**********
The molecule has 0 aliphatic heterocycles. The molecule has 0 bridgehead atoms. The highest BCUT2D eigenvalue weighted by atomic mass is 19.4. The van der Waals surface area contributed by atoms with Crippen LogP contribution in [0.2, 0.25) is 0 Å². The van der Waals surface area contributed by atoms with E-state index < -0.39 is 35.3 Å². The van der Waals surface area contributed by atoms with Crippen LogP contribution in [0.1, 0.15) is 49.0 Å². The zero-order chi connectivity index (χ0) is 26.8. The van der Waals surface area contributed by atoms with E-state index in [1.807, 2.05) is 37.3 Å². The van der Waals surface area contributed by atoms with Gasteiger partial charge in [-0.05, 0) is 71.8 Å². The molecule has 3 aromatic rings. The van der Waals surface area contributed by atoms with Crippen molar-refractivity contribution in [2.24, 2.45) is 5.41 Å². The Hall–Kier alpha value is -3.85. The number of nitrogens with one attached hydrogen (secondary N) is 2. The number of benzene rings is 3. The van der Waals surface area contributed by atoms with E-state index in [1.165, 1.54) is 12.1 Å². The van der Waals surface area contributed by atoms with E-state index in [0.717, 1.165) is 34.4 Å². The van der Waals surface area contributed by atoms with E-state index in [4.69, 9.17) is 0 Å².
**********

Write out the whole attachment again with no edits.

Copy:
The molecule has 0 aliphatic heterocycles. The molecule has 0 bridgehead atoms. The highest BCUT2D eigenvalue weighted by atomic mass is 19.4. The van der Waals surface area contributed by atoms with Crippen LogP contribution in [0.2, 0.25) is 0 Å². The van der Waals surface area contributed by atoms with E-state index < -0.39 is 35.3 Å². The van der Waals surface area contributed by atoms with Crippen LogP contribution in [0.1, 0.15) is 49.0 Å². The zero-order chi connectivity index (χ0) is 26.8. The van der Waals surface area contributed by atoms with E-state index in [1.807, 2.05) is 37.3 Å². The van der Waals surface area contributed by atoms with Gasteiger partial charge in [-0.05, 0) is 71.8 Å². The molecule has 3 aromatic rings. The van der Waals surface area contributed by atoms with Crippen molar-refractivity contribution in [2.24, 2.45) is 5.41 Å². The Hall–Kier alpha value is -3.85. The number of nitrogens with one attached hydrogen (secondary N) is 2. The number of benzene rings is 3. The van der Waals surface area contributed by atoms with E-state index in [1.165, 1.54) is 12.1 Å². The van der Waals surface area contributed by atoms with E-state index in [0.717, 1.165) is 34.4 Å². The van der Waals surface area contributed by atoms with E-state index in [4.69, 9.17) is 0 Å².